Tuesday, October 30, 2012

Recently, I told a story.  Not a remarkable event in and of itself, given that I'd told it before, but the venue was special, and so was the event.  I had the privilege of co-hosting massmouth's very first Adult Folk Tale Slam, with massmouth co-founder and doyenne of Storytelling Norah Dooley, at the magically delicious Puppet Showplace Theater, in Brookline Village.

There are so many reasons to love PST, the Boston area's premiere spot to check out the latest in the art of puppetry. Part of my personal feeling derives from the spellbound enjoyment I experienced there as a wee tot, on the rare occasions when my parents brought me in to town for a show. Utter joy, to see some of my favorite stories enacted before my eyes on a small stage, by beautiful little creatures, operated as if by magic, by clever characters in black gloves.  Years later, I had the distinct pleasure of bringing my own child to a show, and reliving that enchanting experience.
So it felt like coming full circle, to stand on that stage all by myself, and tell a story, acting as my own full-sized homunculus, string-free and slap-happy, as I regaled the audience with "The Laziest Lass in All Ireland." Our theme for this first Adult Folk Tale Slam was "Grimm & Twisted," in homage to the bicentennial of the publication of the Grimm brothers' famous collection of Folk Tales.  (If you're interested in massmouth's Adult Folk Tale Slams, you can click here for more information.)  The story I told is an Irish variant of a Grimm tale, known in their collection as "The Three Spinners."

I like this story, in part, because it is about fiber arts, and I'm an avid knitter.  It starts with a young woman who hates to spin, and won't take part in any of the work around her home.  She's a daydreamer, and if she had known how to read, she would most likely have been an unrepentant bookworm, like myself.  In short order, the heroine of the story finds herself in a large room filled with flax that needs spinning.  This is about where you'd expect someone like Rumpelstiltskin to show up, and make her an offer she can't refuse, if you know what I mean, but instead a cheerful and peculiarly deformed small woman - of obvious fairy extraction - appears, and does the spinning for her, in exchange for nothing more than an invitation to the heroine's wedding feast, which is anticipated with confidence.

This being a fairytale, of course there are a total of three visitations made by three mysteriously misshapen fairy females; the twist at the end comes when our heroine actually fulfills her obligation to her three helpers, against all expectation.  This rather shocked me when I first read this tale, since throughout the story, the young woman is portrayed rather unsympathetically; I confess that my expectations of her moral and intellectual fiber were pretty low.  It really took me by surprise when she actually follows through on her promises and allows these three strange looking creatures to attend her wedding feast.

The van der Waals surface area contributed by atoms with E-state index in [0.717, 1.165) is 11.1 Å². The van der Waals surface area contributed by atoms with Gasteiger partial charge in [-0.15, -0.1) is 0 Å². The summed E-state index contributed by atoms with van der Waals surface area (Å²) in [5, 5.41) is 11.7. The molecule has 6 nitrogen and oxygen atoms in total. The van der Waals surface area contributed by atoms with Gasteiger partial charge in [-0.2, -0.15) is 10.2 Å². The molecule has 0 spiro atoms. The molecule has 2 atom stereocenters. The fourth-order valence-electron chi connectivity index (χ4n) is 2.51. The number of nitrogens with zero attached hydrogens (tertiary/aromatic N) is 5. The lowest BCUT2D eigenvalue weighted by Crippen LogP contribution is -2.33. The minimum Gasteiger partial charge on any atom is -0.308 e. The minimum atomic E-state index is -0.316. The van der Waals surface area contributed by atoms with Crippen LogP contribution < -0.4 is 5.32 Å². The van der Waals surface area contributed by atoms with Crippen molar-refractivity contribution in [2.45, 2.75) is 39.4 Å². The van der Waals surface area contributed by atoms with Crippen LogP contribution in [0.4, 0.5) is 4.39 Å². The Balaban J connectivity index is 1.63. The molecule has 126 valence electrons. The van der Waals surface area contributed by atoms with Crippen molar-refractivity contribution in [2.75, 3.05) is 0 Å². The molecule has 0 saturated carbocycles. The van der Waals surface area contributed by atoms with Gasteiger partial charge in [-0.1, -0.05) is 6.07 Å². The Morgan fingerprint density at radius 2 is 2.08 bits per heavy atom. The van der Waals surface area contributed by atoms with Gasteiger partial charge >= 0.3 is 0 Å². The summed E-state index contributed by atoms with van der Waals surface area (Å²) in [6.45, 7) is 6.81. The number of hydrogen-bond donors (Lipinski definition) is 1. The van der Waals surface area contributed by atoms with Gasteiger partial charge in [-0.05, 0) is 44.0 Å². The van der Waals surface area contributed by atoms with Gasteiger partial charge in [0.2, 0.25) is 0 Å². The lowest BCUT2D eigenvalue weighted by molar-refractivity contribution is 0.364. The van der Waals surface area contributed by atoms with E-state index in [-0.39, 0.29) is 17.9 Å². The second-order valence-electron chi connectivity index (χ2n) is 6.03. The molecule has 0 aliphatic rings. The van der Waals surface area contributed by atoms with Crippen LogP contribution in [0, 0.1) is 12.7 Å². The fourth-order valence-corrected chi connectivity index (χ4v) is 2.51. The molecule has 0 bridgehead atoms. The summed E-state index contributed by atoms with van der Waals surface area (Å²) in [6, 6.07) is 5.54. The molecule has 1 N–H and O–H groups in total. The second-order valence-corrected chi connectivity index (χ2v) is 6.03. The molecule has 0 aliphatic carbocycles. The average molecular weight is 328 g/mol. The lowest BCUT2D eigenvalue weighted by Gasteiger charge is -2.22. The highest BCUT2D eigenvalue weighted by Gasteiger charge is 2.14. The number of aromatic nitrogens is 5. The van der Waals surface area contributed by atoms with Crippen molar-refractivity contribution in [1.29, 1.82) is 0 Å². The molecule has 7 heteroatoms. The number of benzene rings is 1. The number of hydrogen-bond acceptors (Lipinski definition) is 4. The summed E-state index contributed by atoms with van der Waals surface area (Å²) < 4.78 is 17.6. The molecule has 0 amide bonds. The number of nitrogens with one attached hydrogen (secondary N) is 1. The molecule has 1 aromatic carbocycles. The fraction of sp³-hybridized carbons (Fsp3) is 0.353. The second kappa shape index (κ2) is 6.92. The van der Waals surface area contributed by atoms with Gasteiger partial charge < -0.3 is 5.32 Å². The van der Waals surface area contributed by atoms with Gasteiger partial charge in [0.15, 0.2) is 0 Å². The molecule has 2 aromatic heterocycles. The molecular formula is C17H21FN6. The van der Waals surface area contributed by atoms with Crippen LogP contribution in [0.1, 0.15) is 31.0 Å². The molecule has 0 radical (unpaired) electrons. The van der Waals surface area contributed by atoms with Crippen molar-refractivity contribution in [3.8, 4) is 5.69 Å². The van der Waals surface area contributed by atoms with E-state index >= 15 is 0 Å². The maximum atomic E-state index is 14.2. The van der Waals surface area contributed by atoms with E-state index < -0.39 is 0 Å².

Other than being pretty, the heroine has no noticeable appeal - no interesting character traits or talents - apart from a marked propensity to indulge in histrionics when things don't go her way.  You can't help but wonder, why do those three little ladies take such pains to help her out?  This question remains unanswered for the bulk of the story, but the threesome come through for the unnamed heroine, with the result that the prince of Ireland marries a seemingly worthless bride - or so she is in the eyes of his mother, who is a noted spinner and craftswoman.  When her rescuers do show up to her wedding feast, they pose as her aunts, and sit in places of honor at the high table with the bridal party.  As a result of their acceptance to this company, they take it upon themselves to cleverly bestow yet another extraordinary gift upon their purported niece, perhaps the most precious of all, at least to her.  (Read the story here to find out!)

My interpretation is, that the bride will win her mother-in-law over in the end, not because she is talented or diligent, but because she is well-endowed with powerful and magical family members (even if they are not related by blood).  Even more, our heroine reveals herself as a person who keeps her promises, and who honors the people who help her achieve her heart's desire.  Perhaps her innately honorable nature is what attracted her "aunts" in the first place?

An unusual moral for an unusual story, for it is not hard work and perseverance that wins the day here, as so often in Grimm tales.  Instead, loyalty and gratitude are rewarded and celebrated.  Sometimes it pays to be well-connected!

1 comment:

Helen Allen said...

I like your blog! This post is especially interesting! This pictures represent Medieval art – simple forms resembling childish pictures. This style emerged as the deny of everything connected with Antiquity (because of polytheism)